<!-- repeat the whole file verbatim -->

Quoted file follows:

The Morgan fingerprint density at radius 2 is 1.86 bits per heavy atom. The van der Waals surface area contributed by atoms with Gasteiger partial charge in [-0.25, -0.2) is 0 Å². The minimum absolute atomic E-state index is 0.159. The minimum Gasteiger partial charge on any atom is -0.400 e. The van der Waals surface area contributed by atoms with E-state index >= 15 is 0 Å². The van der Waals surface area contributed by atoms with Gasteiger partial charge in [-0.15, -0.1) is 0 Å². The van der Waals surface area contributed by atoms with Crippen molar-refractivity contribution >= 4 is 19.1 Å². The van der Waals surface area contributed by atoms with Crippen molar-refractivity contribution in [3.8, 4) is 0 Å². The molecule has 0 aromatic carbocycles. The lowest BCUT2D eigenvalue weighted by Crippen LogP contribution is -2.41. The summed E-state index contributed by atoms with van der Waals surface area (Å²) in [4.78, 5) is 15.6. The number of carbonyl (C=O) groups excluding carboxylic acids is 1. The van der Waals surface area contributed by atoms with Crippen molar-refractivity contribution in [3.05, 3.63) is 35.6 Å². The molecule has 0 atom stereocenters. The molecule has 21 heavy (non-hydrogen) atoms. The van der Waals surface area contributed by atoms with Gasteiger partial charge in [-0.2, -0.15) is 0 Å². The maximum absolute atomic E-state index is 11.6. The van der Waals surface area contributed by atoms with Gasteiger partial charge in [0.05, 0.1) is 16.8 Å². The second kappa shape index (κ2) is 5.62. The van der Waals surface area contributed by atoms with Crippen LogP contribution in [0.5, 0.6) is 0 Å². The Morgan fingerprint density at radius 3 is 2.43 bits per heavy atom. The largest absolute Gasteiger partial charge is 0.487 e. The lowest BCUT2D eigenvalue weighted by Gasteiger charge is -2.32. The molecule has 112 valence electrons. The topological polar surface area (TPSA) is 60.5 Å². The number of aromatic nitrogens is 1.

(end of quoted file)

The Morgan fingerprint density at radius 2 is 1.86 bits per heavy atom. The van der Waals surface area contributed by atoms with Gasteiger partial charge in [-0.25, -0.2) is 0 Å². The minimum absolute atomic E-state index is 0.159. The minimum Gasteiger partial charge on any atom is -0.400 e. The van der Waals surface area contributed by atoms with E-state index >= 15 is 0 Å². The van der Waals surface area contributed by atoms with Gasteiger partial charge in [-0.15, -0.1) is 0 Å². The van der Waals surface area contributed by atoms with Crippen molar-refractivity contribution >= 4 is 19.1 Å². The van der Waals surface area contributed by atoms with Crippen molar-refractivity contribution in [3.8, 4) is 0 Å². The molecule has 0 aromatic carbocycles. The lowest BCUT2D eigenvalue weighted by Crippen LogP contribution is -2.41. The summed E-state index contributed by atoms with van der Waals surface area (Å²) in [4.78, 5) is 15.6. The number of carbonyl (C=O) groups excluding carboxylic acids is 1. The van der Waals surface area contributed by atoms with Crippen molar-refractivity contribution in [3.05, 3.63) is 35.6 Å². The molecule has 0 atom stereocenters. The molecule has 21 heavy (non-hydrogen) atoms. The van der Waals surface area contributed by atoms with Gasteiger partial charge in [-0.2, -0.15) is 0 Å². The maximum absolute atomic E-state index is 11.6. The van der Waals surface area contributed by atoms with Gasteiger partial charge in [0.05, 0.1) is 16.8 Å². The second kappa shape index (κ2) is 5.62. The van der Waals surface area contributed by atoms with Crippen LogP contribution in [0.5, 0.6) is 0 Å². The Morgan fingerprint density at radius 3 is 2.43 bits per heavy atom. The largest absolute Gasteiger partial charge is 0.487 e. The lowest BCUT2D eigenvalue weighted by Gasteiger charge is -2.32. The molecule has 112 valence electrons. The topological polar surface area (TPSA) is 60.5 Å². The number of aromatic nitrogens is 1.